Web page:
Category Archives: 113th Congressional Districts

Making & Using Custom 115th Congressional District Maps

.. using GIS resources to create custom 115th Congressional District maps .. use the methods, data and tools described in this section to develop custom congressional district maps. View patterns of economic prosperity by neighborhood for one or all congressional districts. Flexibly associate a congressional district boundary with related geography and subject matter.  See related Web section for more details.

Join the Congressional District-State Legislative District (CDSLD) Group .. be a part of the community. .. click here to join .. there is no cost.

Coming up … mapping/analyzing school district finances in context of the 115th Congressional Districts (June 2017).

See the related section on Making/Using 113th Congressional District Maps.
.. view different congressional district vintages in same map.

115th Congressional Districts by Incumbent Party Affiliation
This view and related GIS project/data update when changes are made to the 115th Congressional Districts incumbents (last updated 5/10/17). Party affiliation shown in this view is also available in the related interactive table. Click graphic for larger view. Expand browser window for best quality view.

– View developed using CV XE GIS and related GIS project.
– see below in this section about using this GIS project.

Use the Geographic Information System (GIS) tools and data to view/show congressional district in context with roads, landmarks and other geography. Flexibly add labels. Create pattern views. Add your own data.

Patterns of Economic Prosperity by 115th Congressional District
The following graphic shows patterns of ACS 2015 median household income (MHI) by 115th Congressional District. Click graphic for larger view. Expand browser window for best quality view.

– View developed using CV XE GIS and related GIS project.
– use the GIS project and tools see below to create different views.

Examine Characteristics of any Congressional District
The following graphic shows patterns of ACS 2015 median household income (MHI) by census tract in context of 115th Congressional Districts in a region of North Carolina. CD 3712 (Charlotte area) is shown with bold boundary. It is easy to see which areas/tracts have different levels of economic prosperity.

– View developed using CV XE GIS and related GIS project.
– use the GIS project and tools see below to create different views; add other layers.

Creating congressional district maps is often specific to a particular analysis, zoom-view, labeling, combination of different geographies or other considerations. While there are no estimates of unemployment by congressional district, using GIS tools it is possible to view/geospatially analyze patterns of unemployment within congressional district by county, census tract, block group and other geography.

Join me in a Data Analytics Lab session to discuss more details about accessing and using wide-ranging demographic-economic data and data analytics. Learn more about using these data for areas and applications of interest.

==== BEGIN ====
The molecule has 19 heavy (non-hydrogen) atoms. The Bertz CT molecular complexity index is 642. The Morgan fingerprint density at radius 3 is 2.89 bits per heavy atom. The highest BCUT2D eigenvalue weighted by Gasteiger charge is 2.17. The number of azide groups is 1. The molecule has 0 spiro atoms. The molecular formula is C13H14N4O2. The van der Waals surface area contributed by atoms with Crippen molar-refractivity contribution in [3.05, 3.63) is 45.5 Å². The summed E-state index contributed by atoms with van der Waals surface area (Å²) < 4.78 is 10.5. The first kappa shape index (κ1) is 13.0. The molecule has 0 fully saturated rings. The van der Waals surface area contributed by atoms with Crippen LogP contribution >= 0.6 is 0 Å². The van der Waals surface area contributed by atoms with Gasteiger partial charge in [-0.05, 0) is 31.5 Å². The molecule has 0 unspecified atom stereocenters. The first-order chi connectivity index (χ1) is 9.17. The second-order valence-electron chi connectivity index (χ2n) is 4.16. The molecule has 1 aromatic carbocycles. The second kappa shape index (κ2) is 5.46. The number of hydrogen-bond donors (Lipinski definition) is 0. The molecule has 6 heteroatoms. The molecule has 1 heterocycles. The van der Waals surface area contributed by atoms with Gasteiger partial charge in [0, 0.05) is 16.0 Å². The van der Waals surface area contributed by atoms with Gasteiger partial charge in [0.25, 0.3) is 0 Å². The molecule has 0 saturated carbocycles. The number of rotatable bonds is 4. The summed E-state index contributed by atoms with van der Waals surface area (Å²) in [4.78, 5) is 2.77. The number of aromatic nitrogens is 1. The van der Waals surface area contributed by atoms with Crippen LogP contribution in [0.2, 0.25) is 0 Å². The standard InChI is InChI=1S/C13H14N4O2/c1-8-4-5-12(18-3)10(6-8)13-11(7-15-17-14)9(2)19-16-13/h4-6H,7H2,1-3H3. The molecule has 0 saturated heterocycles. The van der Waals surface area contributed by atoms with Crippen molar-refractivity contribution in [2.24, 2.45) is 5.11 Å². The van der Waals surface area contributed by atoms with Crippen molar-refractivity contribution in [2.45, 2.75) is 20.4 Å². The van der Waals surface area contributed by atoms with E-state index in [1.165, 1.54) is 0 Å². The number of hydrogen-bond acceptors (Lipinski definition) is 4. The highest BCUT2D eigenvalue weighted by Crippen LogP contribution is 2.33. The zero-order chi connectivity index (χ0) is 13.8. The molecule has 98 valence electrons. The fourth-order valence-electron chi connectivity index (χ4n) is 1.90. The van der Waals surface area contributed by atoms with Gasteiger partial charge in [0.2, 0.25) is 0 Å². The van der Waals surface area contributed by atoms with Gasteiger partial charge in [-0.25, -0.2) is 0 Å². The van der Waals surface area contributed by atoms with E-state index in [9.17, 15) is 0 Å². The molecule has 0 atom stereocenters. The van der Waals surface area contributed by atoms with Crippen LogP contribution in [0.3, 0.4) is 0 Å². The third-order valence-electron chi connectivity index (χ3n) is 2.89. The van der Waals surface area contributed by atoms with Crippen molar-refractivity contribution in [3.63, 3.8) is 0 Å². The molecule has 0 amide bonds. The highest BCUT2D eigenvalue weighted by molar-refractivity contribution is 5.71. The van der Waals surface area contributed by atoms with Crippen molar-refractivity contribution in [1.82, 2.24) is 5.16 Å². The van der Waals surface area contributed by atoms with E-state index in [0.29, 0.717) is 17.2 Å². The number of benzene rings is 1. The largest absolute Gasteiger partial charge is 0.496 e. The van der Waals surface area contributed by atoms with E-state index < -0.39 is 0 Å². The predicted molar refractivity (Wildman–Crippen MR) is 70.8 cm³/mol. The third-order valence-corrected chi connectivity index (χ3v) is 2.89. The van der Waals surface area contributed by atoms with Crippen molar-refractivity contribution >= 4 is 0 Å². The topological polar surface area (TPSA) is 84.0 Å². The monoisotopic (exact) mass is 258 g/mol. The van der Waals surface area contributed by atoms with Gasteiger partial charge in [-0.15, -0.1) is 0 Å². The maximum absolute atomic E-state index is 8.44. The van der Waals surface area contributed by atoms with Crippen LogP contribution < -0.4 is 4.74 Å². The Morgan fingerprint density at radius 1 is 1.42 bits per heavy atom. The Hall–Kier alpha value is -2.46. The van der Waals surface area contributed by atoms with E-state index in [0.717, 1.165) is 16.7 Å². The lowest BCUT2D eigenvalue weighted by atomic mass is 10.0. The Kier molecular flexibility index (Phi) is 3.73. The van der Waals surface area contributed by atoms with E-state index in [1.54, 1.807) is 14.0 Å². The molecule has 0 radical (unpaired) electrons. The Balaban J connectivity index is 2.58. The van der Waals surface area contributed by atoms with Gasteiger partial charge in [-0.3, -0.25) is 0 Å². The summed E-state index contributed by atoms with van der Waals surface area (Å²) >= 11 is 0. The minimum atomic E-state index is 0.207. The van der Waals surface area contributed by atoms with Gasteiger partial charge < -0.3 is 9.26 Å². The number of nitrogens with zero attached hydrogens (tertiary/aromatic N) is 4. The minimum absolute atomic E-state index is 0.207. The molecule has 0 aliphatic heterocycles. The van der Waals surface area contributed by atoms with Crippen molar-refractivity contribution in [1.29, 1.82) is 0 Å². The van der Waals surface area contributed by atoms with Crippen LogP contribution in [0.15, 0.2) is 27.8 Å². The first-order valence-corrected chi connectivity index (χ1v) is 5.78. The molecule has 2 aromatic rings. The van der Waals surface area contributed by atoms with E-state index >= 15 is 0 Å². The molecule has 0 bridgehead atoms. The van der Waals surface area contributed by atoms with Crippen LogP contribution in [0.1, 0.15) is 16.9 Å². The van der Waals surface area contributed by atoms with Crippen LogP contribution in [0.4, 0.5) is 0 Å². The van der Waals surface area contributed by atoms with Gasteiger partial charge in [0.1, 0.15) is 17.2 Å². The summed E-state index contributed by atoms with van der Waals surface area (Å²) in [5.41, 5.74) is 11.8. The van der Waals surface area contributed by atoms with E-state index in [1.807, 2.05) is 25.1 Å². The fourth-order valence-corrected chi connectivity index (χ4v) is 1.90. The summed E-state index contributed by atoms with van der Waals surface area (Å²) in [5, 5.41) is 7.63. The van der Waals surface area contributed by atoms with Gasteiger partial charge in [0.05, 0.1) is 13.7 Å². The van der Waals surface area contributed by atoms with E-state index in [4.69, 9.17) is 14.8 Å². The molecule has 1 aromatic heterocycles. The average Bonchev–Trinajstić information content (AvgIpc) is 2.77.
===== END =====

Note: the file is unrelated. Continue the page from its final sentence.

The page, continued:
About the Author
— Warren Glimpse is former senior Census Bureau statistician responsible for innovative data access and use operations. He is also the former associate director of the U.S. Office of Federal Statistical Policy and Standards for data access and use. He has more than 20 years of experience in the private sector developing data resources and tools for integration and analysis of geographic, demographic, economic and business data. Contact Warren. Join Warren on LinkedIn.

Integrating Political/Statistical Geography with OpenStreetMaps

OpenStreetMaps (OSM) is a collaborative project to create/maintain a free editable map of the world. The OSM Internet-based map resource is built by a community of people who contribute and maintain data about roads, local geography and much more, all over the world.

Houston, TX; Texas 113th Congressional District 29
The following view illustrates using a congressional district shapefile (blue boundary) in combination with OSM as a base layer.

GIS Applications Linking/Combining Shapefiles with OSM
This section illustrates viewing political/statistical geography in context of streets/roads shapefiles and/or Web-based street/ground coverage graphics. When using GIS tools to view census tracts (as one example) rendered through the use of shapefiles, there is often no convenient way to view the boundaries in context of roads/ground cover. There are two alternatives. One option is to add a layer using the corresponding streets/roads shapefile. This option has important features but is often difficult, time-consuming or not feasible as the roads shapefile coverages are organized in county units. Also roads shapefiles provide only part of the picture with respect to ground coverage. A second option is to use Web-based roads/ground coverage tiling services such as OpenStreetMap. Both options are reviewed here.

Georgia Metropolitan Statistical Areas shapefile overlay
Metropolitan areas are shown as brown boundaries in the following view.